Suddenly overwhelmed by the chaos of the last few minutes, I throw my hands up in the air and look around in complete confusion. “How did you get here? How did you even know? How…” My body begins to shake again, and the tightness threatens to return to my lungs.

Marvin comes over to me and puts his hand on my shoulder, crouching down to look me in the eyes. “Calm down,” he says. “You’re probably in shock. I don’t want you to hyperventilate again.”

As he stares into my face, I see something in his eyes that has been void for several decades. Some semblance of compassion and empathy. It’s hard to tell if those emotions are rising to the surface due to circumstance, or if they’ve been there all along. I’ve always thought of him as a crotchety old blind man.

Blind to the destruction he has caused in his life. Blind to the damage he’s left in his wake.

Looking at him now, it’s impossible to wonder which of the two of us was really blind.

“I came into the Piedmont not long after they took you upstairs.” He sits down and rests his back against the trunk of a dying maple tree. “It didn’t take long to figure out what was going on, considering you waltzing into Garrett’s the other night asking for a sit-down. I figured that all the secrecy meant that Grady had you locked away in one of the rooms upstairs.” He takes a pack of Parliments out of his shirt pocket and lights it. When he offers me one, he has to light it for me because my hands are shaking too badly. “When that dumbass Ricky came down and tried to keep me in the bar, I knew that you didn’t have much time left.” He nodded at the timber over his shoulder. “Been sittin back there waiting for almost an hour.”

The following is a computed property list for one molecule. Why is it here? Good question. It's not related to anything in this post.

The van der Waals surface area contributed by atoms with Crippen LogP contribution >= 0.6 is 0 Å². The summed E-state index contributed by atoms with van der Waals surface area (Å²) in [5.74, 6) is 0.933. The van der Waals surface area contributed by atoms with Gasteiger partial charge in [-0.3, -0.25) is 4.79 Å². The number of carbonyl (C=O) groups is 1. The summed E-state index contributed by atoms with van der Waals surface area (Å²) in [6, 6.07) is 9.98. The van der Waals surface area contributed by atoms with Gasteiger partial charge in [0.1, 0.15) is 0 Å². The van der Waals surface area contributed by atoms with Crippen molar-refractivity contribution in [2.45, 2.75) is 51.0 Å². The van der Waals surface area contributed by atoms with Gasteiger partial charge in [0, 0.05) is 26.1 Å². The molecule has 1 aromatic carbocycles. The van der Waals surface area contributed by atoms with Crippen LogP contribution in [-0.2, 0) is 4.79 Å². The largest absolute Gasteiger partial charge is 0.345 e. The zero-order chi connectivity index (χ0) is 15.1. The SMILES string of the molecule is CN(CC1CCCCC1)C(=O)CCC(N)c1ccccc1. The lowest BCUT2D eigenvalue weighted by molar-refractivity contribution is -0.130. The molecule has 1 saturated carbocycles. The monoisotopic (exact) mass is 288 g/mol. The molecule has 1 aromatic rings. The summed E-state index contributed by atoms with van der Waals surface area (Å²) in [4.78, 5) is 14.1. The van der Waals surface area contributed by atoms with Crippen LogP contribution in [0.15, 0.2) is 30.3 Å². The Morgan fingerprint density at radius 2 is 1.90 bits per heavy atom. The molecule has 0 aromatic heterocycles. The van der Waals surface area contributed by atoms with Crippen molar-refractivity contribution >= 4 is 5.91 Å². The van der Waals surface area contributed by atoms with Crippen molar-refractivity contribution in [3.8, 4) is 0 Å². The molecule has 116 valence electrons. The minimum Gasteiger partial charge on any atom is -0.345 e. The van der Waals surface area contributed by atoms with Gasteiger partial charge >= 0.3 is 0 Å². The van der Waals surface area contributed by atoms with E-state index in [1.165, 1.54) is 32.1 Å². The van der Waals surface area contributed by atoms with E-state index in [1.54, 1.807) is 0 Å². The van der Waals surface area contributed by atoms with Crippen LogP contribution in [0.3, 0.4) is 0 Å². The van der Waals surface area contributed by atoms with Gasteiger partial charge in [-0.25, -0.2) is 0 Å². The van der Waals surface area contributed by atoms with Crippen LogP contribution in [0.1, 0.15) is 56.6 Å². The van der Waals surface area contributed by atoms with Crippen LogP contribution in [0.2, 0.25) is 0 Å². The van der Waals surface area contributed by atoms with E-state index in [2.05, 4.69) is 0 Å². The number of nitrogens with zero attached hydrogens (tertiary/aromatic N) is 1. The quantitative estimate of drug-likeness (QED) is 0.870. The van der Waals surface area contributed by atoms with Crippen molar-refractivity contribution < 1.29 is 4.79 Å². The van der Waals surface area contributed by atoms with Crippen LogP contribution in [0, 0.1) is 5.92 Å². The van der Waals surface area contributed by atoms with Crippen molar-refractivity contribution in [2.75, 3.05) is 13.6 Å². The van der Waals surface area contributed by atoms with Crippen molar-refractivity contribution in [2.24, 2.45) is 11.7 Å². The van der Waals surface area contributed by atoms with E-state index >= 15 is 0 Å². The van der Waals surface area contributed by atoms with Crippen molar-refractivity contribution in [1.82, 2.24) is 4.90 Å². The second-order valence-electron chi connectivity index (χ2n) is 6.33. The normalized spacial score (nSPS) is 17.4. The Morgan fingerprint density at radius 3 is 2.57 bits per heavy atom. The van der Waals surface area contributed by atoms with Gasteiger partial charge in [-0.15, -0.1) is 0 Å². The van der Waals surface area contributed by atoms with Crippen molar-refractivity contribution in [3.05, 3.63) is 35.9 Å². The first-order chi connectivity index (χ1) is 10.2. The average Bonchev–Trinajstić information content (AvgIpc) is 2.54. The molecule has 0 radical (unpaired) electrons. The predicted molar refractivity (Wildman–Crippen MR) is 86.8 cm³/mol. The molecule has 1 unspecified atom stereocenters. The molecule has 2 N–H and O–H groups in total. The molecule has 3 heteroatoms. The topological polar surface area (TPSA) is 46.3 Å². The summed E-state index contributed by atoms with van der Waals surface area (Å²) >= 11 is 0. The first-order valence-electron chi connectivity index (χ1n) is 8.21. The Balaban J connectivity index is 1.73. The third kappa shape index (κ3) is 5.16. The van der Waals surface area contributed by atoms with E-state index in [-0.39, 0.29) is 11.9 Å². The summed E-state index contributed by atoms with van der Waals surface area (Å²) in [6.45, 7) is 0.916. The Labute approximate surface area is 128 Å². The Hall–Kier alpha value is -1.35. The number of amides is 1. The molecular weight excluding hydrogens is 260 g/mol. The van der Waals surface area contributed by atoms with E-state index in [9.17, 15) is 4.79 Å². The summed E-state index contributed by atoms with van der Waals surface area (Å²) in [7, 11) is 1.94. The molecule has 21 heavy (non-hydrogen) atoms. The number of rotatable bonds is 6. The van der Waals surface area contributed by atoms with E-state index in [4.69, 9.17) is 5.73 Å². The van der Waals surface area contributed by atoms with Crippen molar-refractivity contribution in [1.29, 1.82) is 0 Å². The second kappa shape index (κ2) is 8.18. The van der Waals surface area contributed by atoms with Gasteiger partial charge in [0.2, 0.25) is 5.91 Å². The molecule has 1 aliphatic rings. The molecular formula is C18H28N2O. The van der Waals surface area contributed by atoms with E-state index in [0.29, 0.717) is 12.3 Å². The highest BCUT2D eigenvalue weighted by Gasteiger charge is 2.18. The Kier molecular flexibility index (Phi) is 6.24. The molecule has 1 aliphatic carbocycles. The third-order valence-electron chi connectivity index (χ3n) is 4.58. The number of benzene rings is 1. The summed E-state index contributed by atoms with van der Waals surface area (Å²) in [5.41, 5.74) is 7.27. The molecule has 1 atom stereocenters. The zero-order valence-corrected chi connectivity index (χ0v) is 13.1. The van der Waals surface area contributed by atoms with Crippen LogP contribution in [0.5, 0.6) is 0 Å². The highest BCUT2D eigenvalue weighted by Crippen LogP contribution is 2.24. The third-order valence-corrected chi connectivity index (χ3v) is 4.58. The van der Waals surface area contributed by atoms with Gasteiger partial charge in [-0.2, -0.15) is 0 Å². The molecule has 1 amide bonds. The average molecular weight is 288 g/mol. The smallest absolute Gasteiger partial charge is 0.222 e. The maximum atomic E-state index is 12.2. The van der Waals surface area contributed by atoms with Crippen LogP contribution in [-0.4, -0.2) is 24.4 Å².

“How did you know that they’d bring me here?”

“Didn’t,” he said. “Just took my best guess.”

Though I feel my stomach heave again, I manage to hold it down. “What happens now?” I ask.

“Well, we need to tie these two to a deadweight and drop ’em down into that water hole, and then you disappear.”

“Don’t you think we should…”

He holds up the palm of his hand to stop me mid-sentence. “There’s no thinking here,” he says. “Jesus god, kid. You sound just like your mother.” Before I could react, he held his palms up towards me in a gesture of humility. “I’m not sayin’ that’s a bad thing. God knows you boys wouldn’t have survived with me at the helm…” For a second he trailed off and looked somewhere over my shoulder, as if there were some hidden peculiarity on the horizon that only he could see. Of course, I knew exactly what was going through his mind because I did it all the time myself.

All it takes is one word, or one image. Something that reminds you of the past, and that’s it. Your mind jumps there. Tommy…Mom. One word or sound is enough, like a powerful magnet drawn to a metallic surface.